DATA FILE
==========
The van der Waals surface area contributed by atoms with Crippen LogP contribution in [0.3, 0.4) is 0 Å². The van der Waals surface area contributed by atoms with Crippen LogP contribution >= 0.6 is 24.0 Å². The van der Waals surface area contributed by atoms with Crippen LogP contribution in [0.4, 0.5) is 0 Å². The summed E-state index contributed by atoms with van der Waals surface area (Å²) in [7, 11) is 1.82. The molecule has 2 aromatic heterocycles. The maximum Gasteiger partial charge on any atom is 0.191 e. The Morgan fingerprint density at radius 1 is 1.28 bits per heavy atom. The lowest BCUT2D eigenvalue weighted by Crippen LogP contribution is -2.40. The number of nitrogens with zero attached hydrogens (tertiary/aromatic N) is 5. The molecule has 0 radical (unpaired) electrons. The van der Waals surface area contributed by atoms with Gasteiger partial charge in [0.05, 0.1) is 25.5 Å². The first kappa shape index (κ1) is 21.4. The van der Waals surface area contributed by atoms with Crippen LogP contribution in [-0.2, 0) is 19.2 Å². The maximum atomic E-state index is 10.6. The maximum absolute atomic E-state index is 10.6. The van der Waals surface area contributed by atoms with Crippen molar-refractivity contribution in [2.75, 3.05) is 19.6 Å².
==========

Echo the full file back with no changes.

The van der Waals surface area contributed by atoms with Crippen LogP contribution in [0.3, 0.4) is 0 Å². The van der Waals surface area contributed by atoms with Crippen LogP contribution >= 0.6 is 24.0 Å². The van der Waals surface area contributed by atoms with Crippen LogP contribution in [0.4, 0.5) is 0 Å². The summed E-state index contributed by atoms with van der Waals surface area (Å²) in [7, 11) is 1.82. The molecule has 2 aromatic heterocycles. The maximum Gasteiger partial charge on any atom is 0.191 e. The Morgan fingerprint density at radius 1 is 1.28 bits per heavy atom. The lowest BCUT2D eigenvalue weighted by Crippen LogP contribution is -2.40. The number of nitrogens with zero attached hydrogens (tertiary/aromatic N) is 5. The molecule has 0 radical (unpaired) electrons. The van der Waals surface area contributed by atoms with Gasteiger partial charge in [0.05, 0.1) is 25.5 Å². The first kappa shape index (κ1) is 21.4. The van der Waals surface area contributed by atoms with Crippen LogP contribution in [-0.2, 0) is 19.2 Å². The maximum atomic E-state index is 10.6. The maximum absolute atomic E-state index is 10.6. The van der Waals surface area contributed by atoms with Crippen molar-refractivity contribution in [2.75, 3.05) is 19.6 Å².